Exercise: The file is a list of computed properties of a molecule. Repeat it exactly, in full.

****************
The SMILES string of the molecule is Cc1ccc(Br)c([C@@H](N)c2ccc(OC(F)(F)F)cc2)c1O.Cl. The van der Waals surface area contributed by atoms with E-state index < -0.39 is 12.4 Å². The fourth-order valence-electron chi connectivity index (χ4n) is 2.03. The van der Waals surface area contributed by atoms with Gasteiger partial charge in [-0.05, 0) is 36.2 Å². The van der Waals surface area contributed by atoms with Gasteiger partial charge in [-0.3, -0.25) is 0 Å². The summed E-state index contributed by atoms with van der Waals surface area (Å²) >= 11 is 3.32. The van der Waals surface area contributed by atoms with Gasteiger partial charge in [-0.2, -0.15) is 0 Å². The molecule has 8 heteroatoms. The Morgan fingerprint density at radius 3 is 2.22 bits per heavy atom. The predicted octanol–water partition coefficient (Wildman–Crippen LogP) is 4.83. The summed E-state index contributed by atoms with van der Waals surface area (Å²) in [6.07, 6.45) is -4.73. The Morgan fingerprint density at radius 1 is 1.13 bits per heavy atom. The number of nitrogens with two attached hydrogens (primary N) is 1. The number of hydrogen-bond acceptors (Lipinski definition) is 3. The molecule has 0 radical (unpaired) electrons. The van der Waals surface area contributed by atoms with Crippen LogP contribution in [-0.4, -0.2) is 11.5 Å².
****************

The SMILES string of the molecule is Cc1ccc(Br)c([C@@H](N)c2ccc(OC(F)(F)F)cc2)c1O.Cl. The van der Waals surface area contributed by atoms with E-state index < -0.39 is 12.4 Å². The fourth-order valence-electron chi connectivity index (χ4n) is 2.03. The van der Waals surface area contributed by atoms with Gasteiger partial charge in [-0.05, 0) is 36.2 Å². The van der Waals surface area contributed by atoms with Gasteiger partial charge in [-0.3, -0.25) is 0 Å². The summed E-state index contributed by atoms with van der Waals surface area (Å²) >= 11 is 3.32. The van der Waals surface area contributed by atoms with Gasteiger partial charge in [-0.2, -0.15) is 0 Å². The molecule has 8 heteroatoms. The Morgan fingerprint density at radius 3 is 2.22 bits per heavy atom. The predicted octanol–water partition coefficient (Wildman–Crippen LogP) is 4.83. The summed E-state index contributed by atoms with van der Waals surface area (Å²) in [6.07, 6.45) is -4.73. The Morgan fingerprint density at radius 1 is 1.13 bits per heavy atom. The number of nitrogens with two attached hydrogens (primary N) is 1. The number of hydrogen-bond acceptors (Lipinski definition) is 3. The molecule has 0 radical (unpaired) electrons. The van der Waals surface area contributed by atoms with Crippen LogP contribution in [-0.4, -0.2) is 11.5 Å².